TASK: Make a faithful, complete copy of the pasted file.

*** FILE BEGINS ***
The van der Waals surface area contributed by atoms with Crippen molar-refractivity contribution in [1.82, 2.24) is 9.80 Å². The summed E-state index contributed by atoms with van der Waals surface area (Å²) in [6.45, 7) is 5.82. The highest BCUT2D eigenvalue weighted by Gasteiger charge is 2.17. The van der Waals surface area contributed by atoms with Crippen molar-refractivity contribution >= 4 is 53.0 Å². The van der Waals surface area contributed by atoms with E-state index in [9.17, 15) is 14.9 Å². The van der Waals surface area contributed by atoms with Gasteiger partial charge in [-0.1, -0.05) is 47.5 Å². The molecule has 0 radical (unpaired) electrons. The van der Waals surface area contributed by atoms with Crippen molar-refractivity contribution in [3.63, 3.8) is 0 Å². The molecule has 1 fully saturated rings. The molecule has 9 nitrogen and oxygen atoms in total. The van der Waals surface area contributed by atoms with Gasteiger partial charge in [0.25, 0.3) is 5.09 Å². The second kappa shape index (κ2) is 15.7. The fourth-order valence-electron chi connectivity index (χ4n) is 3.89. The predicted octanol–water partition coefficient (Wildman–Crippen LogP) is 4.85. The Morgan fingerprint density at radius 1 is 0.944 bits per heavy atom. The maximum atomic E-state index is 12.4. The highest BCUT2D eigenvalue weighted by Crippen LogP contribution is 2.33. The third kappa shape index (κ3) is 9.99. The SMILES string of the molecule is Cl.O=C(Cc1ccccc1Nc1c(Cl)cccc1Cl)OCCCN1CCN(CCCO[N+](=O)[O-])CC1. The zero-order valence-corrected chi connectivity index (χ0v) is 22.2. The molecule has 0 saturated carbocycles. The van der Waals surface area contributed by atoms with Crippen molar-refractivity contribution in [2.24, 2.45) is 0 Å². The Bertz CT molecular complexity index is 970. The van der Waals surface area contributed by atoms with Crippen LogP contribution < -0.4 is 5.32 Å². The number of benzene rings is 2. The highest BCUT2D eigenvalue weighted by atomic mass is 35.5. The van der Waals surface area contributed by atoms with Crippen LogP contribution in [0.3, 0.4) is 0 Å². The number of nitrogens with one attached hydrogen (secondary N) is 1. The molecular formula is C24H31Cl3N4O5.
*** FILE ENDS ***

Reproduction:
The van der Waals surface area contributed by atoms with Crippen molar-refractivity contribution in [1.82, 2.24) is 9.80 Å². The summed E-state index contributed by atoms with van der Waals surface area (Å²) in [6.45, 7) is 5.82. The highest BCUT2D eigenvalue weighted by Gasteiger charge is 2.17. The van der Waals surface area contributed by atoms with Crippen molar-refractivity contribution >= 4 is 53.0 Å². The van der Waals surface area contributed by atoms with E-state index in [9.17, 15) is 14.9 Å². The van der Waals surface area contributed by atoms with Gasteiger partial charge in [-0.1, -0.05) is 47.5 Å². The molecule has 0 radical (unpaired) electrons. The van der Waals surface area contributed by atoms with Crippen molar-refractivity contribution in [3.63, 3.8) is 0 Å². The molecule has 1 fully saturated rings. The molecule has 9 nitrogen and oxygen atoms in total. The van der Waals surface area contributed by atoms with Gasteiger partial charge in [0.25, 0.3) is 5.09 Å². The second kappa shape index (κ2) is 15.7. The fourth-order valence-electron chi connectivity index (χ4n) is 3.89. The predicted octanol–water partition coefficient (Wildman–Crippen LogP) is 4.85. The Morgan fingerprint density at radius 1 is 0.944 bits per heavy atom. The maximum atomic E-state index is 12.4. The highest BCUT2D eigenvalue weighted by Crippen LogP contribution is 2.33. The third kappa shape index (κ3) is 9.99. The SMILES string of the molecule is Cl.O=C(Cc1ccccc1Nc1c(Cl)cccc1Cl)OCCCN1CCN(CCCO[N+](=O)[O-])CC1. The zero-order valence-corrected chi connectivity index (χ0v) is 22.2. The molecule has 0 saturated carbocycles. The van der Waals surface area contributed by atoms with Crippen molar-refractivity contribution in [2.24, 2.45) is 0 Å². The Bertz CT molecular complexity index is 970. The van der Waals surface area contributed by atoms with Crippen LogP contribution < -0.4 is 5.32 Å². The number of benzene rings is 2. The highest BCUT2D eigenvalue weighted by atomic mass is 35.5. The van der Waals surface area contributed by atoms with Crippen LogP contribution in [0.3, 0.4) is 0 Å². The number of nitrogens with one attached hydrogen (secondary N) is 1. The molecular formula is C24H31Cl3N4O5.